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Tips for Getting Your Resume Noticed Online
Wednesday, May 25, 2005 at 12:00:00 AM
Keywords, keywords, keywords
Keep in mind that when you submit your resume to a career hub or an employer’s website, your resume is added to a database along with the thousands of individuals already there. Special fonts are removed, layout is standardized, and all that’s left to separate you from the competition is the content. So make sure your resume includes key words or phrases that a recruiter or an employer might search for.
For example, if you’ve completed a GMP certification, make sure you’ve put that exact phrase in your resume, and make sure it’s visible. If you have experience with specific manufacturing equipment that could help you get a job (or at least attract attention to your resume), make sure to include it.
You may ask, “How do I get all of this in while keeping it to one page?” Understand that I’m not encouraging you to write the Iliad, but requirements of limiting your resume to one page have become less critical in recent years – especially for highly specialized fields such as pharmaceutical manufacturing. Most recruiters search resume databases using industry-specific phrases. Because of this, including these phrases prominently on your resume is more important than keeping it short.
However, I do encourage you to ensure the most important qualifications are at or near the top of your resume. Many career hubs allow you to create a short bio separate from where you paste your resume. Make sure to include the most important items in this bio.
Set Realistic Expectations and Go Industry Specific
Posting your resume online should be only one component of your overall job search strategy. Understand there are thousands of people applying for job openings -- some of them qualified like you and others not as much. But while applying to a job has become as easy as copy, paste and submit, it’s also created more work for the employer to sort through these applications.
Depending on how specific the skills and requirements are for your industry, you may want to focus your efforts on industry-specific websites (such as hireBio.com) or professional/trade organizations for your industry. In recent years, large employers and search firms have limited their reliance on large general sites such as Monster, CareerBuilder or HotJobs because of the number of unqualified applicants they receive.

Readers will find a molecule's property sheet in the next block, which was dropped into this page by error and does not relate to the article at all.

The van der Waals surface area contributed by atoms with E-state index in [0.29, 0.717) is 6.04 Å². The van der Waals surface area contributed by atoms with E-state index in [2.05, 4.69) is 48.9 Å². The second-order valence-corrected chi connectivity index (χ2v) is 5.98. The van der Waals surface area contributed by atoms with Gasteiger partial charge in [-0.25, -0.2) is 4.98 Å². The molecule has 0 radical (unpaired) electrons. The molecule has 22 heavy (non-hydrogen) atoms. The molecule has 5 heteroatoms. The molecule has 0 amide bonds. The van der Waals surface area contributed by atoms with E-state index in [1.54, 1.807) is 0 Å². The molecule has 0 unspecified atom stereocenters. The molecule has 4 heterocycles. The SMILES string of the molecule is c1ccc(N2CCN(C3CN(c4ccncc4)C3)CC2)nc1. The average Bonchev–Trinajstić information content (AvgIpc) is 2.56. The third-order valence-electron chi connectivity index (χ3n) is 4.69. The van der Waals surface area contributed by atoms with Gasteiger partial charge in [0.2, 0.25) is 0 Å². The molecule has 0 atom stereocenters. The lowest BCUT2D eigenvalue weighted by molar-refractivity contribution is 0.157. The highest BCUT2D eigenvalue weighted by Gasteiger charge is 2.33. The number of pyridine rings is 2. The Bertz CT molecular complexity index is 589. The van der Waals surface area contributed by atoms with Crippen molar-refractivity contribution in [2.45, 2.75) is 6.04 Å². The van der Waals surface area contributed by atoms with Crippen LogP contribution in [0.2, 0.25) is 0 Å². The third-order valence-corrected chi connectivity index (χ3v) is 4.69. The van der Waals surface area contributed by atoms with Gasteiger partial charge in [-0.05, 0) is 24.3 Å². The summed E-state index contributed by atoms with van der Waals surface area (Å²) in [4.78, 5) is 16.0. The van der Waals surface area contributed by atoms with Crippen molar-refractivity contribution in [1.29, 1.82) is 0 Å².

This is a generalization of course, but you should also note that third-party agencies (such as executive recruiters, headhunters, etc.) tend to not post their clients’ job openings on career hubs. Instead, they often search resume databases for individuals who meet their qualifications and then contact them. Employers, on the other hand, tend to react to applications submitted to them and are reluctant to spend the time to search these databases.
Both of these dynamics tell us that use of online avenues should include a combination of (a) reacting to job openings you’ve seen on employer’s websites and career hubs, and (b) submitting your resume to a career hub’s database in the hopes of being contacted later.
Have an Email account just for your job search
This is important for a number of reasons: (1) Because your email address may be available to unscrupulous individuals, it ensures your primary email account doesn’t receive ads for Viagra, eBay or requests to update your bank account’s password; (2) It doesn’t look good to a prospective employer when you use your current employer’s email account for a job search. Do I have to explain why? (3) It allows you to manage your applications, contacts and important job search information in one place, without the distraction of work or your personal life.
Oh, and be professional. Limit the creative email names such as email@example.com or firstname.lastname@example.org. These are fine for Match.com, but I doubt it’ll help you land your perfect job.
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